8. Spiritualized, "Sweet Heart Sweet Light"
9. Anglagard, "Viljans Oga"
10. Big Big Train, "English Electric (Part One)"

I'm only looking for a top ten list although I know you like making them longer...try to keep it to a top twenty at least, OK? ;)

Posted on Nov 16, 2012 8:07:57 AM PST
E. Dill says:
@Michael Topper:

A shout out to Talk Talk....wait, I did that already.

Another shout out to Sigur Ros. Boring, you say? It's that voice!

My Top Ten for 2012 so far? Wow. You'd think I'd have a pretty good handle on that but I don't. Give me a day or two to think about it. Hell, I never followed up on the 1985 thing (or was it 1984?). As I recall, I'd made a list of 100 other possibilities for my Top 10 for THAT year and I was trying to decide.

Also, I finally finished my 4 year review of the 897 Greatest Albums ever and am now trying to add and subtract from their list and then rearrange it to my own preferences. I realized that I don't even have a clue what my Top 10 or 20 would be. Most people, I suspect, know that without thinking about it much. They've probably lived with it for many years. I used to give Neil Young's "After the Goldrush" as my #1 album but I seldom do it anymore. Even a favorite 897 will be virtually impossible for me.

So, yes, I'll try. And yes, I'll keep it to 10. Of yours, I haven't heard Guillemots, Echolyn and Big Big Train.....thanks for 3 more to add to the mix.

I wonder if that vocalist from Sigur Ros has a slightly more artistic whine than Neil's and that's why I embraced it?

ed.

Posted on Nov 16, 2012 11:47:27 AM PST
E. Dill says:
Of the 20 I reviewed, I'm feeling them this way

Alcest
Animal Collective
Amadou & Mariam
Abercrombie, John

Asteriods Galaxy Tour (love the female lead voice)
Sun Araw
Alabama Shakes
Actress
Apple, Fiona (I want to like this one more....we shall see)
Air

OTHERS IN NO ORDER:
Accept
Aesop Rock
Alchemist
All American Rejects
Ian Anderson
Anuhea
Steve Aoki
Asia
Audrey Assad
Attack! Attack!

ORDERED:
Among others, Alt J - An Awesome Wave

WILL PROBABLY ORDER:
Anglagard (I think I mentioned this one some months ago & maybe even gave a youtube site but then never followed up on it)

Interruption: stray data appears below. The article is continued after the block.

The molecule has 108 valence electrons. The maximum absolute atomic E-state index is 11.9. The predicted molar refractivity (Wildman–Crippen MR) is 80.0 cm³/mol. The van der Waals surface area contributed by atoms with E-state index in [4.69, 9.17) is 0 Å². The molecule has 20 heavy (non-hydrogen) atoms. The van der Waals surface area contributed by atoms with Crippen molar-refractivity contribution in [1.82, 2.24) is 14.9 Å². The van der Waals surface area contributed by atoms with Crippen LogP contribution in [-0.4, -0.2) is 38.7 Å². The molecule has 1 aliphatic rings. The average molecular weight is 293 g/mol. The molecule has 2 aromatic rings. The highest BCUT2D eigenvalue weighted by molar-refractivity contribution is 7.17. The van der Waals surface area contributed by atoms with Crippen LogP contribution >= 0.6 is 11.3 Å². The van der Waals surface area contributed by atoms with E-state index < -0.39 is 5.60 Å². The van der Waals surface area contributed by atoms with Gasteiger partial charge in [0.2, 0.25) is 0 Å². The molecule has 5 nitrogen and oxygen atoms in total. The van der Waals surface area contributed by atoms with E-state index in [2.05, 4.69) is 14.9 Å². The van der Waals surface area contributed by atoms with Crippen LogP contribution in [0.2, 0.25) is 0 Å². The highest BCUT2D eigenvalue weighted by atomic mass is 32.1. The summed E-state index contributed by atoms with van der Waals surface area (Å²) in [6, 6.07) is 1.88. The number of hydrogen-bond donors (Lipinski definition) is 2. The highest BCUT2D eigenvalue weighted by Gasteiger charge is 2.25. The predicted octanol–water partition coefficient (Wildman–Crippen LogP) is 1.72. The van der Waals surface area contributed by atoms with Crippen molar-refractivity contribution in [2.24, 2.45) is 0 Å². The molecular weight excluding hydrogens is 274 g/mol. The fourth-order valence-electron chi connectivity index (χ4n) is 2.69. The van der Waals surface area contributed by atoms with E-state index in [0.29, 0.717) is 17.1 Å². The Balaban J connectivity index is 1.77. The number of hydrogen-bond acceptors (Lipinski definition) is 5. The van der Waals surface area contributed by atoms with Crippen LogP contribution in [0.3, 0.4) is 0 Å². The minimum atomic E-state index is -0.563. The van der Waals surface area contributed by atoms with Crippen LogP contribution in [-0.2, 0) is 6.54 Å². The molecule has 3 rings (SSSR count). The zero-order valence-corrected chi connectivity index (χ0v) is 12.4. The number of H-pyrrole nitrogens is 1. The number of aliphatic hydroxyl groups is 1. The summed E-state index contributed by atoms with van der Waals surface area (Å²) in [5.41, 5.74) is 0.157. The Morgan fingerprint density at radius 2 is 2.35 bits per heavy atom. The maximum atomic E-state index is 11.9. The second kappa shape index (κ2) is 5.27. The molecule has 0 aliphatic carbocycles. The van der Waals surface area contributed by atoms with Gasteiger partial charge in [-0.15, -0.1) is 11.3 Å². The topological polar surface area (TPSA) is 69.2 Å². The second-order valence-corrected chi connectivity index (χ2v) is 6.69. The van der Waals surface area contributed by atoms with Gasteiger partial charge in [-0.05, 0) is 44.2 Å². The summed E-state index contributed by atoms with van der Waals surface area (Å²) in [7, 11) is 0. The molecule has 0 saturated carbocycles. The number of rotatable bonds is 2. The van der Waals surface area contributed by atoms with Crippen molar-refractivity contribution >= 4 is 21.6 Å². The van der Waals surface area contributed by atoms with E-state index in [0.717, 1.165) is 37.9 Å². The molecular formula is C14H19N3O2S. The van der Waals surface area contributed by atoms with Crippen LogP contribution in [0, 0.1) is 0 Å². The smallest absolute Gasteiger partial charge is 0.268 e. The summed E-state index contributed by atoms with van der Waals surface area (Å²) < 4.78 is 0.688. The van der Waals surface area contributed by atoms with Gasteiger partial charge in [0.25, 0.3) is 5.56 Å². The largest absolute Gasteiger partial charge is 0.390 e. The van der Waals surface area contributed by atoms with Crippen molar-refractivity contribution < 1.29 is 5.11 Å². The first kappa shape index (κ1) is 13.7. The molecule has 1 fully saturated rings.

ed,

ps. Notice how I'm promising a Top Ten for 2012, but must post my searching thru 100's of albums to get there. Let's hope I finish quicker than my "final" 1985 list.

Posted on Nov 16, 2012 3:07:51 PM PST
Last edited by the author on Nov 16, 2012 3:09:01 PM PST
@E.Dill: I see you have a ways to go, if you're still on the "A"'s, LOL! Anyways, as usual there's many acts here I've never heard of. However, I thought Animal Collective's new album was very weak (I'm really not a fan of the group and didn't think any of their material was worth it until "Merriweather"--and now it's looking more and more like that was a fluke). Besides them, other albums this year I was disappointed in included efforts by Muse, Squackett, Ian Anderson and Neil Young. And in spite of the praise for "Clockwork Angels", I was never a Rush fan so I'm not even trying to hear that one, LOL.

The new Echolyn album (their first in years) is really great. It's not as unique-sounding as earlier albums like "Suffocating The Bloom", but the songwriting itself has improved--there's some killer tunes on there, and they're still in that 10-minute-plus prog length. I couldn't find the album in the stores, so I heard the whole thing on youtube. Anglagard's new one sounds just like their classic stuff ie. "Hybris". I don't know if you're familiar with Big Big Train but their sound has evolved over the years, and nowadays they sound like Trick/Wind-era Genesis with a *very* Collins-ish vocalist, to boot--but also add their own touches like violin and horns to the mix. This new album is one of their finest. Guillemots, interestingly, was a band I heard at a Starbucks a few months ago and was intrigued enough to ask at the counter. They're a bit like Belle And Sebastian, but have their own sound as well. Great stuff.

Fiona's album drags a little in the middle but I've always liked her and the best material on it, I think, counts among her best.